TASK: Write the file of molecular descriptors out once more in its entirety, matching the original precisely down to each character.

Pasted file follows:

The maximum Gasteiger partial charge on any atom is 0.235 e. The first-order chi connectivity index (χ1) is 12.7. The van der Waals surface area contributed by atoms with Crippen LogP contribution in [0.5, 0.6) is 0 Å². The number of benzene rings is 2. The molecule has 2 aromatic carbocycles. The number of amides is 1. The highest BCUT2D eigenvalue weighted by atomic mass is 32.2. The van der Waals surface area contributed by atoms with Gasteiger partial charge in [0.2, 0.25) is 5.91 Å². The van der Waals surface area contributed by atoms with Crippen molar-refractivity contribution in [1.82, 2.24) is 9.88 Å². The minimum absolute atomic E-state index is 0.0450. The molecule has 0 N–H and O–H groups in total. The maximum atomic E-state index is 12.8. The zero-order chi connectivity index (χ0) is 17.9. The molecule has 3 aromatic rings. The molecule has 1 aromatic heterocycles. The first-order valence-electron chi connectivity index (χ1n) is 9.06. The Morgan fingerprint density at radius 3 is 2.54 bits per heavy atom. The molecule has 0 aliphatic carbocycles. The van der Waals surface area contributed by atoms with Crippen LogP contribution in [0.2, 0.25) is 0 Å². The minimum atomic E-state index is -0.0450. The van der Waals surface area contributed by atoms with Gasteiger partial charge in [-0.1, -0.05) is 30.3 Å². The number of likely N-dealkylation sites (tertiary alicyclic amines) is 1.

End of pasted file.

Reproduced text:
The maximum Gasteiger partial charge on any atom is 0.235 e. The first-order chi connectivity index (χ1) is 12.7. The van der Waals surface area contributed by atoms with Crippen LogP contribution in [0.5, 0.6) is 0 Å². The number of benzene rings is 2. The molecule has 2 aromatic carbocycles. The number of amides is 1. The highest BCUT2D eigenvalue weighted by atomic mass is 32.2. The van der Waals surface area contributed by atoms with Gasteiger partial charge in [0.2, 0.25) is 5.91 Å². The van der Waals surface area contributed by atoms with Crippen molar-refractivity contribution in [1.82, 2.24) is 9.88 Å². The minimum absolute atomic E-state index is 0.0450. The molecule has 0 N–H and O–H groups in total. The maximum atomic E-state index is 12.8. The zero-order chi connectivity index (χ0) is 17.9. The molecule has 3 aromatic rings. The molecule has 1 aromatic heterocycles. The first-order valence-electron chi connectivity index (χ1n) is 9.06. The Morgan fingerprint density at radius 3 is 2.54 bits per heavy atom. The molecule has 0 aliphatic carbocycles. The van der Waals surface area contributed by atoms with Crippen LogP contribution in [0.2, 0.25) is 0 Å². The minimum atomic E-state index is -0.0450. The van der Waals surface area contributed by atoms with Gasteiger partial charge in [-0.1, -0.05) is 30.3 Å². The number of likely N-dealkylation sites (tertiary alicyclic amines) is 1.